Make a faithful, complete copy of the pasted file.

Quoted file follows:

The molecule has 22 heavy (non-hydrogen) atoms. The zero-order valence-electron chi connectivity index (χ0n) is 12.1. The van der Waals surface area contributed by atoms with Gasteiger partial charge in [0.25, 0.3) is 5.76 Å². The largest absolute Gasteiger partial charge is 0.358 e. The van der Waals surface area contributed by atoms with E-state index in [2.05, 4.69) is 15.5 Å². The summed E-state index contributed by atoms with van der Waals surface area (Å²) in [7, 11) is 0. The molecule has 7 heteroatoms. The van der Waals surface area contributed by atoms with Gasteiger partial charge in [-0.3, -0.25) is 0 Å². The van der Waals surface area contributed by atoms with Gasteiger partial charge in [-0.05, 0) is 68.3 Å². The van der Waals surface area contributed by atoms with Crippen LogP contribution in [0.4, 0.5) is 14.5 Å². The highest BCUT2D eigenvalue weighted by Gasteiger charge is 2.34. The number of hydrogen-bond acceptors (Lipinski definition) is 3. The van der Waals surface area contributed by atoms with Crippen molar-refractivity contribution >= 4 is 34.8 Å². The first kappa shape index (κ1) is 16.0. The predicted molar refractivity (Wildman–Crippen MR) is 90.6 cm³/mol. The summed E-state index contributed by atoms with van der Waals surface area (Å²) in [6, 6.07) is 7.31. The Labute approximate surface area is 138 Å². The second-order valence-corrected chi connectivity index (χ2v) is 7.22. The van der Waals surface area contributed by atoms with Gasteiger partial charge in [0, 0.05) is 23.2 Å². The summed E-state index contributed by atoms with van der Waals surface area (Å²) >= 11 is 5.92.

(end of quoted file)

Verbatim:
The molecule has 22 heavy (non-hydrogen) atoms. The zero-order valence-electron chi connectivity index (χ0n) is 12.1. The van der Waals surface area contributed by atoms with Gasteiger partial charge in [0.25, 0.3) is 5.76 Å². The largest absolute Gasteiger partial charge is 0.358 e. The van der Waals surface area contributed by atoms with E-state index in [2.05, 4.69) is 15.5 Å². The summed E-state index contributed by atoms with van der Waals surface area (Å²) in [7, 11) is 0. The molecule has 7 heteroatoms. The van der Waals surface area contributed by atoms with Gasteiger partial charge in [-0.3, -0.25) is 0 Å². The van der Waals surface area contributed by atoms with Gasteiger partial charge in [-0.05, 0) is 68.3 Å². The van der Waals surface area contributed by atoms with Crippen LogP contribution in [0.4, 0.5) is 14.5 Å². The highest BCUT2D eigenvalue weighted by Gasteiger charge is 2.34. The number of hydrogen-bond acceptors (Lipinski definition) is 3. The van der Waals surface area contributed by atoms with Crippen molar-refractivity contribution >= 4 is 34.8 Å². The first kappa shape index (κ1) is 16.0. The predicted molar refractivity (Wildman–Crippen MR) is 90.6 cm³/mol. The summed E-state index contributed by atoms with van der Waals surface area (Å²) in [6, 6.07) is 7.31. The Labute approximate surface area is 138 Å². The second-order valence-corrected chi connectivity index (χ2v) is 7.22. The van der Waals surface area contributed by atoms with Gasteiger partial charge in [0, 0.05) is 23.2 Å². The summed E-state index contributed by atoms with van der Waals surface area (Å²) >= 11 is 5.92.